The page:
The Department of Energy (DOE) has a new generation of leadership; “larger than life” John Kotek is promoting nuclear energy via selling a “durable solution” to the problem of deadly radioactive waste that is the direct result of generating electric power from the heat of fission. Without a perceived solution to handling this existential problem, promotion of more nuclear energy usually falls on deaf ears. After all, wastes that will be a hazard to all life on Earth over the next million years, even when contained, do pose a threat. And the DOE’s track record on radioactive waste, exemplified by the failed Yucca Mountain project, hardly inspires confidence. Continue reading
The trick, I guess, if you’re in the conventional wisdom trade, is to find some tiny little nuance to that wisdom that is ever so slightly different than everyone else’s tiny little nuance, support that little spin with a clever anecdote or quote, and watch it become the new improved conventional wisdom. New and improved in the limited sense of conventional wisdom, which is to say it isn’t really so different from what everyone else has been saying all along. Continue reading
It’s a no-win issue for most members: no one, including no one in their own districts, wants nuclear waste around. So their usual bet is to try to gang up on some other state (like, say, Nevada) and write laws to try to shove the waste off on it. Except when that doesn’t work (like, say, in Nevada) that can come back to haunt them, since next time their state may be the one ganged up on. Continue reading
Back in 2008, when presidential candidate John McCain was calling for construction of 45 new reactors in the U.S. (and presidential candidate Barack Obama was calling for “safe” nuclear power), Tennessee Senator Lamar Alexander outdid his colleague: he issued a call for construction of 100 new nuclear reactors.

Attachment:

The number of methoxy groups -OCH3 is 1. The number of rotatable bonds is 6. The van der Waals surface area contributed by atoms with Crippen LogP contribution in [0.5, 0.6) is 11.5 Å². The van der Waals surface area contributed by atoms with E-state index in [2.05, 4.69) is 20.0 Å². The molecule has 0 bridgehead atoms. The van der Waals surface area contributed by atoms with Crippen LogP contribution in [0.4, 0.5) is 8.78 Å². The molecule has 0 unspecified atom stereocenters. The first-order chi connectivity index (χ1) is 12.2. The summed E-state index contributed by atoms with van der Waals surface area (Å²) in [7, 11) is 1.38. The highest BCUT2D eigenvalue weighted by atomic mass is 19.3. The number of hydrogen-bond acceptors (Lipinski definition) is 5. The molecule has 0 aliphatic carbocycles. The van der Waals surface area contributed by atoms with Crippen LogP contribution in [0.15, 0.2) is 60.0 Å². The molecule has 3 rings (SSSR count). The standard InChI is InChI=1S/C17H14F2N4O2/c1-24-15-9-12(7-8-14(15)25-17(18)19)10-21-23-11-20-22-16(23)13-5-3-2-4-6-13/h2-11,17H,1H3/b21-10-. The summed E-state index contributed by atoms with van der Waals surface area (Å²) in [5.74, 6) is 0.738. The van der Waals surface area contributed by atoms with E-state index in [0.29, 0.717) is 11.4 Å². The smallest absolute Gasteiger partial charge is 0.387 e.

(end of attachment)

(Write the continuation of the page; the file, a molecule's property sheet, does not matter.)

In 2008, the nuclear “renaissance” was in full swing. McCain’s call didn’t seem–at least to nuclear backers–far-fetched in the least. After all, the NRC at the time already had some 30 applications for licenses for new reactors. Continue reading
President Obama’s FY 2016 budget proposal released this week isn’t going to be adopted as is, that’s pretty obvious considering he’s facing a Congress that, if he suggested repealing Obamacare, probably would vote against it just because it was his proposal.
But that’s on the big stuff–taxes, infrastructure, health care. When it comes down to the small stuff, like energy, Obama’s proposals often do get changed, but the changes usually are one of emphasis rather than approach. Continue reading
Yucca Mountain backers may have been a little, shall we say premature, in their glee two months ago when the Nuclear Regulatory Commission (NRC), under court order, released Volume 3 of the Safety Evaluation Report (SER) for the project.
That section of the SER concluded that the Department of Energy’s design for the Yucca Mountain project indicates “compliance with the performance objectives and requirements that apply after the repository is permanently closed.” Continue reading
The big nuclear news in the omnibus federal budget bill currently before Congress is that the Yucca Mountain nuclear waste project receives no new funding for 2015–much to the chagrin of some in the nuclear industry and its Washington backers.
Small victories do matter, and that is indeed a victory. Although given the makeup of the incoming Congress, the next budget could well include a ton of taxpayer dollars directed once again at that failed endeavor. Congress has never been too concerned with the concept of “good money after bad.” Continue reading